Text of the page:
Many people have epic stories about riding in taxi cabs. Some are stories of crazy passengers, some are hilarious cab drivers, and others may involve antics of riding around the city. Some drivers share stories of wild adventures and even being stiffed. What many people’s stories don’t include are stories of phantom passengers and vanishing ladies.
A story of this type originates on the busy streets of Chicago. This timeless ghost story originated in the 1930s and always centers around reports of drivers picking up a hitchhiker. While the time, place, and drivers change, the description of the hitchhiker never does.
Resurrection Mary is always wearing a formal white party dress and dancing shoes. She has striking blonde hair and ocean blue eyes. She is often wearing a thin shawl and carrying a clutch. Mary always makes the same request to her final destination- to be taken home.
Unfortunately, she never gets there. Near the Resurrection Cemetery in Justice, Illinois, she frantically asks the driver to stop. While the driver tries to determine where on earth the girl is trying to go, a glance over to the passenger seat shows an empty chair. Resurrection Mary disappears before the driver realizes what has happened. Courageous drivers exit and try to find the girl, always coming up as short as their cab fare.
Legend has it that the story originated at the Oh Henry Ballroom. Mary and her fiance had spent the evening together, dancing and enjoying themselves. Unfortunately, their lovely evening quickly ended in a fight. In a fit of rage, Mary left the ball and began walking in the cold evening air, rather risking the freezing walk home than spend another moment fighting. Poor Mary’s night quickly ended even more horribly that it had began.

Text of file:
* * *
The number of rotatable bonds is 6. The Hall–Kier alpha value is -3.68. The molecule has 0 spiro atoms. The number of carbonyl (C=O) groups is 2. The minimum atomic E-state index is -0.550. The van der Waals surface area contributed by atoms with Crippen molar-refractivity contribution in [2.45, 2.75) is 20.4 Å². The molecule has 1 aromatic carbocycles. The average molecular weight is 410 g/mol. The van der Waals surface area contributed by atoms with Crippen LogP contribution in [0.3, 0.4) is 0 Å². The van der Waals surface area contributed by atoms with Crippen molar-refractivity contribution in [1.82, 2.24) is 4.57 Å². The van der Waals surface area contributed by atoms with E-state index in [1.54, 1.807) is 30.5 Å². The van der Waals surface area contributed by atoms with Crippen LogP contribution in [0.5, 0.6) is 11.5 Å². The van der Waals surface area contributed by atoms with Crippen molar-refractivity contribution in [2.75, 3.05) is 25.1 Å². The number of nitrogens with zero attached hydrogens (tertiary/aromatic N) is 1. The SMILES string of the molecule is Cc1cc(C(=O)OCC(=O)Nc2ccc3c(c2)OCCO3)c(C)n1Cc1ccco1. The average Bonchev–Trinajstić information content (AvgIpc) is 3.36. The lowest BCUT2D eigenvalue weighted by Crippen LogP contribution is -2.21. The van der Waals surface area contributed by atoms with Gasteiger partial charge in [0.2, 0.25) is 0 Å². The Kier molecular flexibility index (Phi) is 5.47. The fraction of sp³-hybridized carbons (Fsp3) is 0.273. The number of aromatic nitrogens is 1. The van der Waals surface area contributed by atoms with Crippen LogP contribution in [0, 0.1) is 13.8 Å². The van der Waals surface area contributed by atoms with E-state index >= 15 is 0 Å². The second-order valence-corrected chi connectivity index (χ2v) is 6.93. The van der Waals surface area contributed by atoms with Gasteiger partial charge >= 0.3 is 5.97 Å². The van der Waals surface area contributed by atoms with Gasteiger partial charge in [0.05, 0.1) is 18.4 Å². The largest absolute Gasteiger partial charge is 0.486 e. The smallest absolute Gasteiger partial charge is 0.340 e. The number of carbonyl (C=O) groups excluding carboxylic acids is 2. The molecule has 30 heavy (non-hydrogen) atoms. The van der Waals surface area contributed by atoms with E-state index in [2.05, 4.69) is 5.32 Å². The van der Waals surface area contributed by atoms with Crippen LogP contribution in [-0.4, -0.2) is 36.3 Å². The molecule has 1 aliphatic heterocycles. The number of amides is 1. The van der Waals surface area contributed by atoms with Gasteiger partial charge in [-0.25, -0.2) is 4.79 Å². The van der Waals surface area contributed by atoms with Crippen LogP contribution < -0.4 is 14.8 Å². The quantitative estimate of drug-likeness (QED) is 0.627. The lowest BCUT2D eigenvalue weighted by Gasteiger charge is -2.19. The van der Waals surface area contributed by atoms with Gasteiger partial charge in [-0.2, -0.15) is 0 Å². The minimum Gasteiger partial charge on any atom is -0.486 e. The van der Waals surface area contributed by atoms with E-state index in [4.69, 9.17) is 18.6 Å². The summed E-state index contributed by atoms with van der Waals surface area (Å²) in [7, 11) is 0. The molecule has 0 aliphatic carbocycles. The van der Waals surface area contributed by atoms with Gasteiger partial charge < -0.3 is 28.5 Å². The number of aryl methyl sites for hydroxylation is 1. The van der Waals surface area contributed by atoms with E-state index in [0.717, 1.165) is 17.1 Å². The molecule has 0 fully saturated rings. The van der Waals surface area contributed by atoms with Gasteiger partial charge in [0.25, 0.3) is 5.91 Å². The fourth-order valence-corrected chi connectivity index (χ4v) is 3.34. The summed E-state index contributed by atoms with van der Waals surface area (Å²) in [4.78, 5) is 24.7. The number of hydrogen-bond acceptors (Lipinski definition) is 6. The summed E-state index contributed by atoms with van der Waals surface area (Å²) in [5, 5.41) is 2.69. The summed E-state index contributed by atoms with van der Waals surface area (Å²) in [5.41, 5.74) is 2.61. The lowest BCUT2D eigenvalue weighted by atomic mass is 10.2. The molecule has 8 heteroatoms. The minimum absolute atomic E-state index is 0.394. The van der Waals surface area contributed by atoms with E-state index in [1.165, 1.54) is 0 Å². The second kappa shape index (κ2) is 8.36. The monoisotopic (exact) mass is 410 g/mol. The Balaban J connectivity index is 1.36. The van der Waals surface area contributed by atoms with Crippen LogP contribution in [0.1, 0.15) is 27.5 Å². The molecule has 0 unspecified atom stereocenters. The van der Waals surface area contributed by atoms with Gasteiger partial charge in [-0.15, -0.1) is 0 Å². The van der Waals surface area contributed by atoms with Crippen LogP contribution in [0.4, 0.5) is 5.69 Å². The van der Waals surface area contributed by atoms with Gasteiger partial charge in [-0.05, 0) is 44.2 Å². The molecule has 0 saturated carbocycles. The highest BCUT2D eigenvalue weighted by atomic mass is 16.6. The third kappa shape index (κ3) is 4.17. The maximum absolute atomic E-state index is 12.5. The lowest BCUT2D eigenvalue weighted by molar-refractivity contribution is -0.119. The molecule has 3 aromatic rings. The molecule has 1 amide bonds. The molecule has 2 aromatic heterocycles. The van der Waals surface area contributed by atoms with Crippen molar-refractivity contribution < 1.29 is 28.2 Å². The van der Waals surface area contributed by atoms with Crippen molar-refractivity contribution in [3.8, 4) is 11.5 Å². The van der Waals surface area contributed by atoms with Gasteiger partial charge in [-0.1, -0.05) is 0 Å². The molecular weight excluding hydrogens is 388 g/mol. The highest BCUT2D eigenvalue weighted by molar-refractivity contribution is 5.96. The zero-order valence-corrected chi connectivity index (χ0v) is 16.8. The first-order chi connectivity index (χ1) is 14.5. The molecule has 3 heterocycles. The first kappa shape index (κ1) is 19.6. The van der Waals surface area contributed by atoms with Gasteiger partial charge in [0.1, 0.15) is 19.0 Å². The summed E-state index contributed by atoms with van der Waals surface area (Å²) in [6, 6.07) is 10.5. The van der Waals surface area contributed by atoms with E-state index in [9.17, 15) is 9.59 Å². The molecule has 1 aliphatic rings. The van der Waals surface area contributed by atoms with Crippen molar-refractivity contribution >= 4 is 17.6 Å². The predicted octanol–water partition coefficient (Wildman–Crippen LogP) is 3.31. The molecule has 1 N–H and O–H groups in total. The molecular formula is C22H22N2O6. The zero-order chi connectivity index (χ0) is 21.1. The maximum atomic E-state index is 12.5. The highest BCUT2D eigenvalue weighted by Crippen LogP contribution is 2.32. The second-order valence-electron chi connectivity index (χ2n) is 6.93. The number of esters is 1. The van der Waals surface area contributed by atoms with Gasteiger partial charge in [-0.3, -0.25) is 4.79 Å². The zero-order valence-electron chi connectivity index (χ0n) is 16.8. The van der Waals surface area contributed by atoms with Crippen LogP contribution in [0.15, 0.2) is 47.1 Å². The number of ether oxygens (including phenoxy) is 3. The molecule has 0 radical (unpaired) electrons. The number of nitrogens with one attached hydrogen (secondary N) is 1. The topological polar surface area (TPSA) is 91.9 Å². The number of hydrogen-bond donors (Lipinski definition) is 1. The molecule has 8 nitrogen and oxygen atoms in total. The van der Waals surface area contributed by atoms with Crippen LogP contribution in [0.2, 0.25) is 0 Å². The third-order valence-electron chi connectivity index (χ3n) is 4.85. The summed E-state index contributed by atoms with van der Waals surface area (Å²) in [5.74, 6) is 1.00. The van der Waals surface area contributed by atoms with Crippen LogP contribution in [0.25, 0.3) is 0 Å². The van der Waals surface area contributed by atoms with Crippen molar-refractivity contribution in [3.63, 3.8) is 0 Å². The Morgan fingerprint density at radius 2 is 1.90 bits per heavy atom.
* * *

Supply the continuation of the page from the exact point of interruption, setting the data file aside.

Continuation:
While she was walking, huddled over and clutching her thin shawl, she was struck by a car who did not see her walking. Not stopping, the car quickly raced away and Mary was left to die. Her parents eventually came looking for her and were grief stricken to find the lifeless body of the beloved daughter, frozen in the snow. She was buried in the Resurrection Cemetery, delicately placed in her white party dress. The driver was never found.
The stories of Resurrection Mary’s last ride have continued to be reported since those early years. On one account, a driver claims to have met the girl at a ball in 1939. They danced all night and even sealed the evening with a kiss. She asked the man for a ride home and he politely obliged. She asked to be let out near the cemetery, but when the man went to open her door, she had disappeared. In 1973, she was picked up again, this time at Harlow Nightclub. A taxi driver went back to inquire about a girl matching her description, giving an identical story, seeking to find a way to get his cab fare.
Similar stories surfaced in 1976 to 1989, but many included either running down or almost hitting a similarly described woman near Resurrection Cemetery. Each time, the woman disappeared before the driver could get out and have enough time to rush over, expecting to find a body. In 1976, there were also reports that the burn marks that appeared at the gates of the Cemetery were from the hands of Resurrection Mary herself.